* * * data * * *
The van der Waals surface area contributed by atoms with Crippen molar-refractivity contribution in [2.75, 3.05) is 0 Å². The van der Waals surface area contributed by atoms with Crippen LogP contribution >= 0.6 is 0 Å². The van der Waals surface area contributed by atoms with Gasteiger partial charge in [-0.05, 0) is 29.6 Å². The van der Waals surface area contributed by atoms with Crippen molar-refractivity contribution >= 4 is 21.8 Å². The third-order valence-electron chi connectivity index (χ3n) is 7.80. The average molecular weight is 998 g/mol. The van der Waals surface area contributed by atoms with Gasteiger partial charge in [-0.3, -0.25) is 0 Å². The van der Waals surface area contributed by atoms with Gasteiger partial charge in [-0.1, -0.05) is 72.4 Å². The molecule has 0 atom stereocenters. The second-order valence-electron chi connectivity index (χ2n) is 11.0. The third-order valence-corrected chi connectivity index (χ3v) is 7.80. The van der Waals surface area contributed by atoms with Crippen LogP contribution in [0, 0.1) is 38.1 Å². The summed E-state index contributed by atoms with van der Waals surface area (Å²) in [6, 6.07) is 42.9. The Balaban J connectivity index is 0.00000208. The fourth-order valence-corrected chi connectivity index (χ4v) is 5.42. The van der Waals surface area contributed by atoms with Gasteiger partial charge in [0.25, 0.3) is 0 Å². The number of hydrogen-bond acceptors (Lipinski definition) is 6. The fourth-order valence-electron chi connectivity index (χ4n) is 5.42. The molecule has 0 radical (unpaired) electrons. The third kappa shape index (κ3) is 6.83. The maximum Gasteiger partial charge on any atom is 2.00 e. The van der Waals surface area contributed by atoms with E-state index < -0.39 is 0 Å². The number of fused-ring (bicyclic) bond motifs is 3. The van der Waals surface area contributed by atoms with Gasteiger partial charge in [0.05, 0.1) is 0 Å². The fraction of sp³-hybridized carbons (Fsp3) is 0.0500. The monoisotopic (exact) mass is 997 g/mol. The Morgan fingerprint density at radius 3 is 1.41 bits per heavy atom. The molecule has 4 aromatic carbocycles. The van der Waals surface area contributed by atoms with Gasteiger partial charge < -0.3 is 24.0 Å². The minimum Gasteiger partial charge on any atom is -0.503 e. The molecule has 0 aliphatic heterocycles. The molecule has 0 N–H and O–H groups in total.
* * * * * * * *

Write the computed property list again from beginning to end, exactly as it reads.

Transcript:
The van der Waals surface area contributed by atoms with Crippen molar-refractivity contribution in [2.75, 3.05) is 0 Å². The van der Waals surface area contributed by atoms with Crippen LogP contribution >= 0.6 is 0 Å². The van der Waals surface area contributed by atoms with Gasteiger partial charge in [-0.05, 0) is 29.6 Å². The van der Waals surface area contributed by atoms with Crippen molar-refractivity contribution >= 4 is 21.8 Å². The third-order valence-electron chi connectivity index (χ3n) is 7.80. The average molecular weight is 998 g/mol. The van der Waals surface area contributed by atoms with Gasteiger partial charge in [-0.3, -0.25) is 0 Å². The van der Waals surface area contributed by atoms with Gasteiger partial charge in [-0.1, -0.05) is 72.4 Å². The molecule has 0 atom stereocenters. The second-order valence-electron chi connectivity index (χ2n) is 11.0. The third-order valence-corrected chi connectivity index (χ3v) is 7.80. The van der Waals surface area contributed by atoms with Crippen LogP contribution in [0, 0.1) is 38.1 Å². The summed E-state index contributed by atoms with van der Waals surface area (Å²) in [6, 6.07) is 42.9. The Balaban J connectivity index is 0.00000208. The fourth-order valence-corrected chi connectivity index (χ4v) is 5.42. The van der Waals surface area contributed by atoms with Gasteiger partial charge in [0.25, 0.3) is 0 Å². The number of hydrogen-bond acceptors (Lipinski definition) is 6. The fourth-order valence-electron chi connectivity index (χ4n) is 5.42. The molecule has 0 radical (unpaired) electrons. The third kappa shape index (κ3) is 6.83. The maximum Gasteiger partial charge on any atom is 2.00 e. The van der Waals surface area contributed by atoms with E-state index < -0.39 is 0 Å². The number of fused-ring (bicyclic) bond motifs is 3. The van der Waals surface area contributed by atoms with Gasteiger partial charge in [0.05, 0.1) is 0 Å². The fraction of sp³-hybridized carbons (Fsp3) is 0.0500. The monoisotopic (exact) mass is 997 g/mol. The Morgan fingerprint density at radius 3 is 1.41 bits per heavy atom. The molecule has 4 aromatic carbocycles. The van der Waals surface area contributed by atoms with Gasteiger partial charge < -0.3 is 24.0 Å². The minimum Gasteiger partial charge on any atom is -0.503 e. The molecule has 0 aliphatic heterocycles. The molecule has 0 N–H and O–H groups in total.